WIP: Lumley

I finished the back of my cardigan yesterday. It has been a really quick knit so far - every time I sit down to work on it, the rows fly by - and it has been very satisfying too. I have not been knitting many garments this year for a number of reasons, so I'm extra-excited about knitting this one. To remind you of the stats: Pattern: Patsy by Kim Hargreaves Yarn: Rowan Baby Alpaca DK in "Cherry Red"

It is my first Hargreaves garment, but I suspect it will not be the last. Yesterday I sat thinking about my old blog post about plain knitting and how much I encouraged everyone to embrace plain knitting. Hargreaves must think along the same lines, because her designs are based upon the most basic stitch patterns: moss stitch, ribbing, stocking stitch, garter stitch .. but then she throws in little details that elevates the designs from being run-of-the-mill to actual gems. My current cardigan project has a few of Hargreaves details: the increases and decreases are cleverly hidden; the shoulder section gets an unexpected moss stitch pattern; the fronts have elegant tiny picots running up the button-band. The pattern does not scream to high heaven about its 'knitterliness' (this pattern has always frightened me with its loud 'knitterliness' as has this one) but there is much knitterly pleasure to be found in the fine print.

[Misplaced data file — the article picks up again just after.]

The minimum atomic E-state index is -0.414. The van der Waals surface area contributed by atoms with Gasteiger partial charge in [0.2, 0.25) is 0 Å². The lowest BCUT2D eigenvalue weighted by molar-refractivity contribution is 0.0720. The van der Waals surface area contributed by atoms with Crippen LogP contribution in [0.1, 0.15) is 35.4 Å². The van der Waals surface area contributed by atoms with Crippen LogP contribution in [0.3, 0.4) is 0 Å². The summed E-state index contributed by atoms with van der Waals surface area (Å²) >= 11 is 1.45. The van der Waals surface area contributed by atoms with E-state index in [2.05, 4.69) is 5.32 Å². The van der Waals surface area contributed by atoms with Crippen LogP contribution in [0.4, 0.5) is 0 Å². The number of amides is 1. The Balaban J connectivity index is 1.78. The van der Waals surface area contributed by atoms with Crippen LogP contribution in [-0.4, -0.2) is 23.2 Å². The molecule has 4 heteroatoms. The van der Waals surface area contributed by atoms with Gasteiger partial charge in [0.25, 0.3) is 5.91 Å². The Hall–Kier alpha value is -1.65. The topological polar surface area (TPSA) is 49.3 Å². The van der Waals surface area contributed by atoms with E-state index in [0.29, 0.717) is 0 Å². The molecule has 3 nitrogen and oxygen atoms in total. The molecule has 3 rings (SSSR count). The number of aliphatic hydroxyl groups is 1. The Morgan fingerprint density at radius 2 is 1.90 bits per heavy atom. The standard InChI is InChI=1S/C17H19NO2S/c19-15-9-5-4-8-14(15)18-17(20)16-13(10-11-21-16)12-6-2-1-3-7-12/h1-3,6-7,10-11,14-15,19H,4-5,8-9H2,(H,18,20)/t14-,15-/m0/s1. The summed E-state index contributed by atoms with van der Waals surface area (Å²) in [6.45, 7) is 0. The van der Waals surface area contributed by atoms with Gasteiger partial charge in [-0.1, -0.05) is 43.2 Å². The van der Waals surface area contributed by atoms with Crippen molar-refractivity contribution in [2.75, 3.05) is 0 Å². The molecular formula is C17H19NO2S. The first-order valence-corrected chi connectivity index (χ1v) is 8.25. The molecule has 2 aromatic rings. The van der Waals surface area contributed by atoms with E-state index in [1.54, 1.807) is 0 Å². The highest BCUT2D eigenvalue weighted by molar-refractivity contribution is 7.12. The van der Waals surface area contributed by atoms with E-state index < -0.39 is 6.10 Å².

As a consequence of finding pleasure in the details, I have allowed myself to dwell over the finer aspects of knitting too.

I started knitting one of the fronts and began by exploring which cast-on method would be best. Yes, I know it is a bit late to ponder these things after having finished the back, but I felt like experimenting.

My preferred cast-on method is the longtail cast-on, but I tried out a couple of other methods to see which one would give me the neatest edge (and picot). The knitted cast-on is many people's favourite, but I found I had to knit the first row through the back-loops just to get an even-looking edge. I suspected the cable cast-on was going to provide the best-looking edge, but while it was neater than the knitted cast-on, it was less flexible than I would have liked. I swear I was two seconds away from attempting the Italian tubular cast-on (the bane of my knitting life!) .. but I ended up going back to the longtail method. Montse Stanley's The Knitter's Handbook is my go-to reference book for knitting techniques and I think she lists more than twenty cast-ons. I shall investigate.

As for why I'm calling the Patsy cardigan "Lumley" it should be fairly obvious..